I caught my breath. “Oh, I thought to my spent and jaded self, I didn’t see that coming. They must have purchased a box of glazed.”
Somewhat disappointed, I resigned myself to take note of her
skillful parenting.

“Less fighting and whining when there is only one flavor.”
But, my axis was starting to tilt. Mom was taking an enormous bite of an airy traditional chocolate glazed and “Spike” had his long tongue extended waiting for a drop of blueberry icing to land squarely on its tip. When it did, he savored it, let out an excited moan and promptly took a large bite. They looked at each other with crooked left smiles.

“It’s gooooood!” he said, his mouth so full he blew cakey crumbs on her tiny face. She shook her head up and down in agreement. “Mine is good too.” Then almost in perfect sync, they both put their donuts, missing one bite each, back into the box. Each took a sip of the milk, eyed the rest of the contents and reached back inside. The world tilted again when both mom and son pulled out entirely different donuts. Another bite, another comment about taste or texture, another sip of milk, only to retire the newest flavor for a sweetness even newer.

Out came a glossy pink donut with white sprinkles and a sugary puff of a donut pregnant with raspberry jelly. One bite, one pleased glance, another trip back to the box. Next came a bumpy apple fritter, and fluffy Bavarian cream dripping with milk chocolate. One bite, a fist bump, another reach. Next came a sticky cinnamon twist and long fat maple bar. “Spike” dug his finger into the frosting and plopped a syrupy dollop on her nose. They both laughed. Mom licked the frosting off with her own long tongue. Then they each took a bite and dropped their donuts into the still full box.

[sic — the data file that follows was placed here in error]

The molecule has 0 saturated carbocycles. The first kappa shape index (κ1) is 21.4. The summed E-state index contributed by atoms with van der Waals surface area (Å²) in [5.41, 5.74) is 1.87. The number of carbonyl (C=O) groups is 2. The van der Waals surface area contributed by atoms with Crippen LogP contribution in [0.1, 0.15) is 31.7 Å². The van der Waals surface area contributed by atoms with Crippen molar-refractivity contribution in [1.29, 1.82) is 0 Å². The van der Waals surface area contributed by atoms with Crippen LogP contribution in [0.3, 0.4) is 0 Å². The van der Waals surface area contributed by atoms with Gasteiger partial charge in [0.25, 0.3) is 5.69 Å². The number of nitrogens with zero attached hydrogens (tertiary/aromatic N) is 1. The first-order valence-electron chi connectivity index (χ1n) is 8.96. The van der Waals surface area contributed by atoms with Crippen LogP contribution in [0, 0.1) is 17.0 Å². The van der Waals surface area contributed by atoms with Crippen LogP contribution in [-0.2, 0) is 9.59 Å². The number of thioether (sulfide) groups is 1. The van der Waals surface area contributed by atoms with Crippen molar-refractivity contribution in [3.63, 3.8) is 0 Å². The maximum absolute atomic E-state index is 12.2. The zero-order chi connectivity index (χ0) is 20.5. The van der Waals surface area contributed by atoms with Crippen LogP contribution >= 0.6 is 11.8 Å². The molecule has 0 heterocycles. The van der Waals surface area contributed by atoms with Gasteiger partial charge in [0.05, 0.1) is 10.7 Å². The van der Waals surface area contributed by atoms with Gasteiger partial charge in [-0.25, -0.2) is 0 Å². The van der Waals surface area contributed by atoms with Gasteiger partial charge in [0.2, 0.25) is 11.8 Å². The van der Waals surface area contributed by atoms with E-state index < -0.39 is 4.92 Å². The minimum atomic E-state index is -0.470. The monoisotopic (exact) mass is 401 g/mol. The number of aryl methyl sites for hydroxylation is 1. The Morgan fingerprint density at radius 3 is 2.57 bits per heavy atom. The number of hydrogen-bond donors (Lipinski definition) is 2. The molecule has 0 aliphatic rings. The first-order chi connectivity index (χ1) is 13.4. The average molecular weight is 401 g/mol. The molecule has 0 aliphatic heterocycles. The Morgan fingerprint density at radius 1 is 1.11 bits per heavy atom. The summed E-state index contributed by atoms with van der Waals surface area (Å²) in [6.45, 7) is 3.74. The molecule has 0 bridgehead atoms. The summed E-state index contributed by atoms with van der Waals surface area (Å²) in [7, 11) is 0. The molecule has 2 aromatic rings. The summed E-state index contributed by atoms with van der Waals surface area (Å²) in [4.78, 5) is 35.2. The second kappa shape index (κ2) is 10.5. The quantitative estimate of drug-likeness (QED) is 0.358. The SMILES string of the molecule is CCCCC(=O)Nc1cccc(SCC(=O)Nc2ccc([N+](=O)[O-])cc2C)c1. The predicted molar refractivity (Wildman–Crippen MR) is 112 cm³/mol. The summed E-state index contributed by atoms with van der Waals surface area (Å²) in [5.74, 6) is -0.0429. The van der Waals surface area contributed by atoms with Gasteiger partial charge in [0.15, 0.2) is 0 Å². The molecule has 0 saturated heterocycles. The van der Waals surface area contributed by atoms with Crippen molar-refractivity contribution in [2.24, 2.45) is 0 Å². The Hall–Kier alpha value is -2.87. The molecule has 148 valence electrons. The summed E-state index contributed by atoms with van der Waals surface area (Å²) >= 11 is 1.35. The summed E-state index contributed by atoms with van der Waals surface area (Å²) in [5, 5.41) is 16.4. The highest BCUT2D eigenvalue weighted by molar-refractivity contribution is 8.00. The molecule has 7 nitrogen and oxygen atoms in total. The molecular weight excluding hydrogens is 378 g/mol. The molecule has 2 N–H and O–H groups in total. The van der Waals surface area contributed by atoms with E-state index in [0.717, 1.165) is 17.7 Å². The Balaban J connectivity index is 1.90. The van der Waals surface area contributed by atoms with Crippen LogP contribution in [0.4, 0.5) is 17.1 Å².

A few more bites and they were done. Without words, they both glanced at the box one more time. She raised her eyebrow as if to say, “Do you want anymore?” He shook his head no, rubbed his tummy and closed the box. On their way to the gate, he dropped it in the trash.

Wasteful? Yes.

Gluttonous? Perhaps.... just a little.

However, these are not the life values that come to mind when I remember that day. Instead, I can’t help but think about the beautiful lessons this mother is teaching her child.
Instead of: “There is only a small portion for you. You can have only one."
He is learning the world is accessible.

Instead of: “You are stuck with your choices. Choose wisely.”
He is learning his choices abound and though he might not always make the perfect choice. There is always another chance. There is always another donut.

Instead of: Discipline created by scarcity, he is learning discipline in the midst of abundance.

Instead of: “I feel joy because it’s mine”. He discovered the elevated joy that comes from sharing.

When I think of “Spike” and his wise mom. One of my favorite quotes comes to mind. Please forgive me, this slight revision.

“Life is like a box of donuts... Full of pleasure and possibility, with more than enough to go around!"